Barring use of public facilities by people of faith. “New York City adopted a policy that bars the Bronx Household of Faith, a small community, and other churches from renting public schools on weekends for worship services, even though non-religious groups could rent the same schools for many other uses. This is still in the courts, still eating up the little money they have.”
Threats to programs aiding victims of human trafficking. “After years of excellent performance by the U.S. Conference of Catholic Bishops Migration and Refugee Services, administering contract services for victims of human trafficking, the federal government changed its contract specifications to require migration and refugee services to provide or refer for contraceptive and abortion services, in violation of Catholic teaching.”
Bishop Libasci repeatedly used a metaphor from the 1966 film A Man for All Seasons, about St. Thomas More, onetime Chancellor of England, martyred for his faith. In the film, More addressed a young protege who expressed impatience with the law. As recalled in the Bishop’s homily, More counseled caution. “If you cut down all the laws, it’s like the trees in a forest. You begin to cut them down until you cut them all down, and when the winds begin to blow, where will you run then for shelter?”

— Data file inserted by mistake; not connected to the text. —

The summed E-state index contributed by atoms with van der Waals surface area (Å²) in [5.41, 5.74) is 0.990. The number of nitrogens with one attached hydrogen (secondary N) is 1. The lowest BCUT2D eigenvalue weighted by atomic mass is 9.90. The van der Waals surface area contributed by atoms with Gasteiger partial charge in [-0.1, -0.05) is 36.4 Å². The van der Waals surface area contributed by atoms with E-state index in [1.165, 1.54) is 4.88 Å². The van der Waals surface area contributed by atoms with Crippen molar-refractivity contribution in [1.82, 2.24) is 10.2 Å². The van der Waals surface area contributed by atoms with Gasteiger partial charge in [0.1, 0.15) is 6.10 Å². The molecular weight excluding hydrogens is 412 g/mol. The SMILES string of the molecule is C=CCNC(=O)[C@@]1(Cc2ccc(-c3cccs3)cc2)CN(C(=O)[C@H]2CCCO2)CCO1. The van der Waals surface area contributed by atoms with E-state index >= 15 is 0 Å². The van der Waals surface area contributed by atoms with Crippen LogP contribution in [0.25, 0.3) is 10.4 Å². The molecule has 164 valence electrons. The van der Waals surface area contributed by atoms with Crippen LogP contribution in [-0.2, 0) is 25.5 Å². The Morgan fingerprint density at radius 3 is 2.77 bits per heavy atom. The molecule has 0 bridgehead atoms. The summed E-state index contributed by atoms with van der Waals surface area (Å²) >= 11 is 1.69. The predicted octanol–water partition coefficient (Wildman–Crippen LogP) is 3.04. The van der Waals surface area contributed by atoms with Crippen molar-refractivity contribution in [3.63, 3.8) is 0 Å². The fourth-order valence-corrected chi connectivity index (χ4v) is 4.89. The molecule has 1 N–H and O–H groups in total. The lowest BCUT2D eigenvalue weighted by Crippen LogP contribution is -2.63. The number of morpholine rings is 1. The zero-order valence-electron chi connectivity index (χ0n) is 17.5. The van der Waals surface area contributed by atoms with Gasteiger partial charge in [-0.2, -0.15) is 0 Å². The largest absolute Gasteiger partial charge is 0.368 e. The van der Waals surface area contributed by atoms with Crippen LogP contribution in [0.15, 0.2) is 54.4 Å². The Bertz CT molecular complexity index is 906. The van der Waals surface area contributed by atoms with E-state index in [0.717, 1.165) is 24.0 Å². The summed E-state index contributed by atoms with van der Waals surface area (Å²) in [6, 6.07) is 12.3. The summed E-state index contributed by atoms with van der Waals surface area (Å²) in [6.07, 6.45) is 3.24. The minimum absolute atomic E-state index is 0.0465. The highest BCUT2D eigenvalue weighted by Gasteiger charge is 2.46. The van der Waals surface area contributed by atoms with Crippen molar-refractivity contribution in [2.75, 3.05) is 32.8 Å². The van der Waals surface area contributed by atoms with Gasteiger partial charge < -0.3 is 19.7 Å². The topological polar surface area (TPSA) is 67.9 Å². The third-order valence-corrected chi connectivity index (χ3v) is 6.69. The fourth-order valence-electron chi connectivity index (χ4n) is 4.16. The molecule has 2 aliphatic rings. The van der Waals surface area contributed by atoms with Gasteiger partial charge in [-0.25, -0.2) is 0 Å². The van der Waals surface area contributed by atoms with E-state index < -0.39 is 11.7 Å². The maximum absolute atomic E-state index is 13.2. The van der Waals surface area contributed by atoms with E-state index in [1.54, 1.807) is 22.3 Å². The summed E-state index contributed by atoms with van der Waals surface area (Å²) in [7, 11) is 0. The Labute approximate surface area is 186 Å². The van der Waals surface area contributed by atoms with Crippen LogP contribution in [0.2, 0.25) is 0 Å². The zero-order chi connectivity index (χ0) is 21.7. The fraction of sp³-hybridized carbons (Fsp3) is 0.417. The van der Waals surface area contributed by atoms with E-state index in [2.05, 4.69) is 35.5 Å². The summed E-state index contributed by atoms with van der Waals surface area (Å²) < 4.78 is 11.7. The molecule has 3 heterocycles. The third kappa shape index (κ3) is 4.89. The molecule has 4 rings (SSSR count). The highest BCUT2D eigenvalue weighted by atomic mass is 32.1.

Back to the Bishop’s own words: “We should not be allowing others to cut down the trees, and God forbid we help cut them down. Instead, we should be planting trees. The tree of life. The tree of salvation. The tree from which hung the Savior of the world.”
“We can and we do lobby for just laws, and for the overturning of those laws, the repeal of those laws, that are unjust. But whenever it is unsuccessful, we are called to make those laws obsolete. … We’re probably not allowed to do something about tying up our horses outside on Lowell Street. There must be some law somewhere. But it’s useless. Such must be the unjust law. That we have grown beyond such things… because we live in such a time where adherence to God’s law has turned us away from discrimination, murder, inordinate living, disordered belief, and the shame of a people who no longer value the true dignity of human life. Let us grow beyond, so that where Jesus said I have come to set one against the other, in that balance of justice, the justice and the mercy of God will cause the others to float off into space.”
I looked around the Cathedral as the Bishop spoke. I saw no cameras or press. Perhaps a hundred people were there. In a secular environment, I’d have said that the man needs an agent. This was a church, though; a community of faith was present. Everyone there is the “agent,” so to speak, charged with getting out the message. In how many other churches will the same message be delivered in the coming days? From there, who knows where it could go? Small beginnings, perhaps, but with great potential and great hope.